This approach helped both Essense and the client to develop a holistic understanding of passenger’s experience and the ecosystem at the airport, bringing our findings from the AS-IS journey to life. This also included additional learnings about the context and commercial playing field (such as parking competitors near the lounge, external security personnel, etc.) that we would have missed without the Safari. To ensure focus and reduce complexity / noise, we limited the scope to Dutch leisure travellers and their relevant touch-points regarding products and services.
This service safari also clearly showed Essense that there was little synergy between the three core airport areas. For example: When hopping on the shuttle bus from long-term parking to the airport, a parking video was shown (on repeat) of the parking lot you just came from. There was no promotion / mention of what to expect at the airport where people were heading to (e.g. promotions for Plaza nor See Buy Fly). Desk research had indicated that Dutch leisure travellers were stressed in this part of the journey and therefore receptive to helpful information (e.g. Can I still buy pain killers? Is this before or after security? How long is the que at the check-in gate so I know I can still get there in time or not?, etc.. ). This shows that there was no journey experience yet, but 3 silo experiences.
1.3 Co-creation: Commercial scenarios
Enhancing the ‘AS-IS journey’ with in-context findings and observations enabled Essense to formulate a number of commercial moments of truth in relation to the customer needs.
Essense involved a total of 20 passengers in 5 co-creation sessions to validate these needs and moments of truth, to then build on these and work out relevant commercial scenarios with them.
These sessions were done in two parts. During the first part participants were asked to draw their customer journey and to highlight pleasure and pain points. The second part consisted of a method called conceptual design proposals, where participants were exposed to a total of 18 statements (concept scenarios) that incorporated both ‘AS-IS’ findings as well as concept mock-ups (in some cases paper prototyped) that were assumed to match their customer needs. Participants were asked to respond to these statements both based on experience as well as on the customer journey they just created. Not just for validation but also for inspiring cocreation building on the (latent) need.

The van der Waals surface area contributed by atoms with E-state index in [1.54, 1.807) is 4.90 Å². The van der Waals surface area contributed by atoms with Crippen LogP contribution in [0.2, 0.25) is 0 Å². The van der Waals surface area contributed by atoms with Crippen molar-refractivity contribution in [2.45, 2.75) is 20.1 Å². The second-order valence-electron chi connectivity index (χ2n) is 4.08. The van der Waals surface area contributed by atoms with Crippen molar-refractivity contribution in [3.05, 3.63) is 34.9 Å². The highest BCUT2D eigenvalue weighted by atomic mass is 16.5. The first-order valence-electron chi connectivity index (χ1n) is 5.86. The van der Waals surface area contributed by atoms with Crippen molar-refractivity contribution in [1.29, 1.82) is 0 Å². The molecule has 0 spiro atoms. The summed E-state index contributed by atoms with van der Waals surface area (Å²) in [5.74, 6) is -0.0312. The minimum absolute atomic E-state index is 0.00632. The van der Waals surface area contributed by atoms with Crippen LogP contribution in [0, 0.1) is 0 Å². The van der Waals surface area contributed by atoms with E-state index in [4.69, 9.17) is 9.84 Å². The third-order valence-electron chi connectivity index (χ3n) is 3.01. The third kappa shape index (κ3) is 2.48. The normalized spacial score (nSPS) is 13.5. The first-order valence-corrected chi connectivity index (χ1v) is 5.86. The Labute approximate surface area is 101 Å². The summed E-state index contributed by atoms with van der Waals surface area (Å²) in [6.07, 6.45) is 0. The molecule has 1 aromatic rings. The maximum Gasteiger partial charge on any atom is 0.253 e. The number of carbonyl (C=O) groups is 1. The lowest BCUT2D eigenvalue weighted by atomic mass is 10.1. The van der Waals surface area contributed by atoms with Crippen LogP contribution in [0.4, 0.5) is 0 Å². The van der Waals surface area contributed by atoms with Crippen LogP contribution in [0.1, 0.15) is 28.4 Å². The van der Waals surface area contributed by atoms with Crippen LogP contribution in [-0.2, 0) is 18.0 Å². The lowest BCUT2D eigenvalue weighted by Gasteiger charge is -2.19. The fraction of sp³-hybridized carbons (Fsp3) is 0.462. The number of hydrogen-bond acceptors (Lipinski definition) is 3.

Our client stakeholders were also asked to (passively) participate in these sessions, which they described as a ‘positive confrontation’ of which services and values Schiphol Airport was associated with by passengers. For example, none of the participants knew it was possible to buy products when departing and pick-up when arriving, or passengers claimed Schiphol retail was expensive while our client assumed they were cheaper than other retails shops.
1.4 Holistic mindset: from silo thinking to horizontal service solutions
After validating and fine-tuning the customer insights and co-creating relevant service scenarios, we formulated the customer needs explicitly per phase (yellow row) and defined 14 commercial focus points (lightblue row) that we mapped on these phases and customer needs.